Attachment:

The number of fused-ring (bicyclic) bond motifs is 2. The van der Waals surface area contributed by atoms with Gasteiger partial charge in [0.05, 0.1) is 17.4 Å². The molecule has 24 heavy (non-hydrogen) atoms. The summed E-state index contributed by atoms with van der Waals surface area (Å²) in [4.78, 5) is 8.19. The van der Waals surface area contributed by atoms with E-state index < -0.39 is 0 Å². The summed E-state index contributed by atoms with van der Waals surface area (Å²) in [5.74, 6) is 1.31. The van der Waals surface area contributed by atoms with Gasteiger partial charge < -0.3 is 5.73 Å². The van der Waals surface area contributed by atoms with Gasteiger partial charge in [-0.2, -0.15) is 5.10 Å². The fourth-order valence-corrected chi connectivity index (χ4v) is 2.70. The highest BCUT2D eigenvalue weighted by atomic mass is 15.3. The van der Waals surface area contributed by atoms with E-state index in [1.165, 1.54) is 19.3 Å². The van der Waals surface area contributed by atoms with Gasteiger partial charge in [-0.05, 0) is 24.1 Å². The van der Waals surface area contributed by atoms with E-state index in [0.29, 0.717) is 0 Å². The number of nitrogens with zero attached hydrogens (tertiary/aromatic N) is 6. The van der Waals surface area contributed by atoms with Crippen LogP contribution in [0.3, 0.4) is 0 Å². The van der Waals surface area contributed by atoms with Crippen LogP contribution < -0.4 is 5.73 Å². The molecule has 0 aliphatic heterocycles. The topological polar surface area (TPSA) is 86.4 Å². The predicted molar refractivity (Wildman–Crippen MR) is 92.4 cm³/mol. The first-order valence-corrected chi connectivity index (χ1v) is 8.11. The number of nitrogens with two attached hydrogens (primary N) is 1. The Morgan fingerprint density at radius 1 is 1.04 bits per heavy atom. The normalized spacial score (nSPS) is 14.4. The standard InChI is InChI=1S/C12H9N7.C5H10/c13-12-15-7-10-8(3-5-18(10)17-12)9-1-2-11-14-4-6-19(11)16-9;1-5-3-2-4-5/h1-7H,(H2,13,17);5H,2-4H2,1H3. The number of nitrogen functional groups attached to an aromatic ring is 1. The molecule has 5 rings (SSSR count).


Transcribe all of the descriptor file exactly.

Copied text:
The number of fused-ring (bicyclic) bond motifs is 2. The van der Waals surface area contributed by atoms with Gasteiger partial charge in [0.05, 0.1) is 17.4 Å². The molecule has 24 heavy (non-hydrogen) atoms. The summed E-state index contributed by atoms with van der Waals surface area (Å²) in [4.78, 5) is 8.19. The van der Waals surface area contributed by atoms with E-state index < -0.39 is 0 Å². The summed E-state index contributed by atoms with van der Waals surface area (Å²) in [5.74, 6) is 1.31. The van der Waals surface area contributed by atoms with Gasteiger partial charge < -0.3 is 5.73 Å². The van der Waals surface area contributed by atoms with Gasteiger partial charge in [-0.2, -0.15) is 5.10 Å². The fourth-order valence-corrected chi connectivity index (χ4v) is 2.70. The highest BCUT2D eigenvalue weighted by atomic mass is 15.3. The van der Waals surface area contributed by atoms with E-state index in [1.165, 1.54) is 19.3 Å². The van der Waals surface area contributed by atoms with Gasteiger partial charge in [-0.05, 0) is 24.1 Å². The van der Waals surface area contributed by atoms with E-state index in [0.29, 0.717) is 0 Å². The number of nitrogens with zero attached hydrogens (tertiary/aromatic N) is 6. The van der Waals surface area contributed by atoms with Crippen LogP contribution in [0.3, 0.4) is 0 Å². The van der Waals surface area contributed by atoms with Crippen LogP contribution < -0.4 is 5.73 Å². The molecule has 0 aliphatic heterocycles. The topological polar surface area (TPSA) is 86.4 Å². The predicted molar refractivity (Wildman–Crippen MR) is 92.4 cm³/mol. The first-order valence-corrected chi connectivity index (χ1v) is 8.11. The number of nitrogens with two attached hydrogens (primary N) is 1. The Morgan fingerprint density at radius 1 is 1.04 bits per heavy atom. The normalized spacial score (nSPS) is 14.4. The standard InChI is InChI=1S/C12H9N7.C5H10/c13-12-15-7-10-8(3-5-18(10)17-12)9-1-2-11-14-4-6-19(11)16-9;1-5-3-2-4-5/h1-7H,(H2,13,17);5H,2-4H2,1H3. The number of nitrogen functional groups attached to an aromatic ring is 1. The molecule has 5 rings (SSSR count).